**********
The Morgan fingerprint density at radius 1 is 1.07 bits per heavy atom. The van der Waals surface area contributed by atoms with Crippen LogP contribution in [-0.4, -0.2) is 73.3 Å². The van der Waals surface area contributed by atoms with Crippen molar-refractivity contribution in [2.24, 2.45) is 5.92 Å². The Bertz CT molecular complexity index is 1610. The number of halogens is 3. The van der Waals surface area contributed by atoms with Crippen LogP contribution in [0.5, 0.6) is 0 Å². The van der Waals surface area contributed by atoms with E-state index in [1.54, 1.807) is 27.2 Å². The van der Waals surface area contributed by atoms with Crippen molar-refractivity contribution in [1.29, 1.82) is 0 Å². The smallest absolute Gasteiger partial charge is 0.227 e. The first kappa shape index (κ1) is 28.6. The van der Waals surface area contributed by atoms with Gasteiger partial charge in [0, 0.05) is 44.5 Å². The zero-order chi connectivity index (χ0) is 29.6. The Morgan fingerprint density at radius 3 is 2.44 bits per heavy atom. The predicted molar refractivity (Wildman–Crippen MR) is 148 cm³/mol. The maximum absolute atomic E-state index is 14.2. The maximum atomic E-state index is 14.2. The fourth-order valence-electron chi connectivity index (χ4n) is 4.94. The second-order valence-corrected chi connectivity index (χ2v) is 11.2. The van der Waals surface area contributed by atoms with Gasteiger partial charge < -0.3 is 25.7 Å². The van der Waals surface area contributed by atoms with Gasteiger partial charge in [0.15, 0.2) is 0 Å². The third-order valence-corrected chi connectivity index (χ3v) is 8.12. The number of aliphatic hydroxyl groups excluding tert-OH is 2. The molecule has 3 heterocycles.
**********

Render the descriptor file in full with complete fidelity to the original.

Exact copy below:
The Morgan fingerprint density at radius 1 is 1.07 bits per heavy atom. The van der Waals surface area contributed by atoms with Crippen LogP contribution in [-0.4, -0.2) is 73.3 Å². The van der Waals surface area contributed by atoms with Crippen molar-refractivity contribution in [2.24, 2.45) is 5.92 Å². The Bertz CT molecular complexity index is 1610. The number of halogens is 3. The van der Waals surface area contributed by atoms with Crippen LogP contribution in [0.5, 0.6) is 0 Å². The van der Waals surface area contributed by atoms with E-state index in [1.54, 1.807) is 27.2 Å². The van der Waals surface area contributed by atoms with Crippen molar-refractivity contribution in [1.29, 1.82) is 0 Å². The smallest absolute Gasteiger partial charge is 0.227 e. The first kappa shape index (κ1) is 28.6. The van der Waals surface area contributed by atoms with Gasteiger partial charge in [0, 0.05) is 44.5 Å². The zero-order chi connectivity index (χ0) is 29.6. The Morgan fingerprint density at radius 3 is 2.44 bits per heavy atom. The predicted molar refractivity (Wildman–Crippen MR) is 148 cm³/mol. The maximum absolute atomic E-state index is 14.2. The maximum atomic E-state index is 14.2. The fourth-order valence-electron chi connectivity index (χ4n) is 4.94. The second-order valence-corrected chi connectivity index (χ2v) is 11.2. The van der Waals surface area contributed by atoms with Gasteiger partial charge < -0.3 is 25.7 Å². The van der Waals surface area contributed by atoms with Gasteiger partial charge in [0.15, 0.2) is 0 Å². The third-order valence-corrected chi connectivity index (χ3v) is 8.12. The number of aliphatic hydroxyl groups excluding tert-OH is 2. The molecule has 3 heterocycles.